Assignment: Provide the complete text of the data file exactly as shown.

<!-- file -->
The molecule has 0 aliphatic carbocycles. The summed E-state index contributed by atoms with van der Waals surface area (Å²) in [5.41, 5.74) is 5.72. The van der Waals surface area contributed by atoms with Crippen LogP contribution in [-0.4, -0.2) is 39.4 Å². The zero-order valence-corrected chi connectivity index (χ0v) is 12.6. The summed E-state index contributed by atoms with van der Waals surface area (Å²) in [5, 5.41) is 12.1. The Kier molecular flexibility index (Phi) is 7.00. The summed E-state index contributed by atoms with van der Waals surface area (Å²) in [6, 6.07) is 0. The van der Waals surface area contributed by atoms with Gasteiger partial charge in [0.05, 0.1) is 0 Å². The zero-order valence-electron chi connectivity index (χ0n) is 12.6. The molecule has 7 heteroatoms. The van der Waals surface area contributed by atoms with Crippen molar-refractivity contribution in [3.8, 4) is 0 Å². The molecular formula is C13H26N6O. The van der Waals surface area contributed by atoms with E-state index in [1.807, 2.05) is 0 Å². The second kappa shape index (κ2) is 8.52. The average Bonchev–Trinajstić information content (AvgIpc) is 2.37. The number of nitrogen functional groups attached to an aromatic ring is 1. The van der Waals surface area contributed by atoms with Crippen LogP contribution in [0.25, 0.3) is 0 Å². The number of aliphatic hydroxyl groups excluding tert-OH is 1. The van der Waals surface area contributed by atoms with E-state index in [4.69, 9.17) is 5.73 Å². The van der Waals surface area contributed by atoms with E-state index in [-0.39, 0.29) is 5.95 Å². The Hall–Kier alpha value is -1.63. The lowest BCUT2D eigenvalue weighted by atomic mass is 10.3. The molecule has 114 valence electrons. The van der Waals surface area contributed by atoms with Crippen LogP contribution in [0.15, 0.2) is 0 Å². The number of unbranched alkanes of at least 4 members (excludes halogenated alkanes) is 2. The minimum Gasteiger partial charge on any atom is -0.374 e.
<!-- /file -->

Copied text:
The molecule has 0 aliphatic carbocycles. The summed E-state index contributed by atoms with van der Waals surface area (Å²) in [5.41, 5.74) is 5.72. The van der Waals surface area contributed by atoms with Crippen LogP contribution in [-0.4, -0.2) is 39.4 Å². The zero-order valence-corrected chi connectivity index (χ0v) is 12.6. The summed E-state index contributed by atoms with van der Waals surface area (Å²) in [5, 5.41) is 12.1. The Kier molecular flexibility index (Phi) is 7.00. The summed E-state index contributed by atoms with van der Waals surface area (Å²) in [6, 6.07) is 0. The van der Waals surface area contributed by atoms with Gasteiger partial charge in [0.05, 0.1) is 0 Å². The zero-order valence-electron chi connectivity index (χ0n) is 12.6. The molecule has 7 heteroatoms. The van der Waals surface area contributed by atoms with Crippen molar-refractivity contribution in [3.8, 4) is 0 Å². The molecular formula is C13H26N6O. The van der Waals surface area contributed by atoms with E-state index in [1.807, 2.05) is 0 Å². The second kappa shape index (κ2) is 8.52. The average Bonchev–Trinajstić information content (AvgIpc) is 2.37. The number of nitrogen functional groups attached to an aromatic ring is 1. The van der Waals surface area contributed by atoms with Crippen LogP contribution in [0.25, 0.3) is 0 Å². The number of aliphatic hydroxyl groups excluding tert-OH is 1. The van der Waals surface area contributed by atoms with E-state index in [4.69, 9.17) is 5.73 Å². The van der Waals surface area contributed by atoms with E-state index in [-0.39, 0.29) is 5.95 Å². The Hall–Kier alpha value is -1.63. The lowest BCUT2D eigenvalue weighted by atomic mass is 10.3. The molecule has 114 valence electrons. The van der Waals surface area contributed by atoms with Crippen LogP contribution in [0.15, 0.2) is 0 Å². The number of unbranched alkanes of at least 4 members (excludes halogenated alkanes) is 2. The minimum Gasteiger partial charge on any atom is -0.374 e.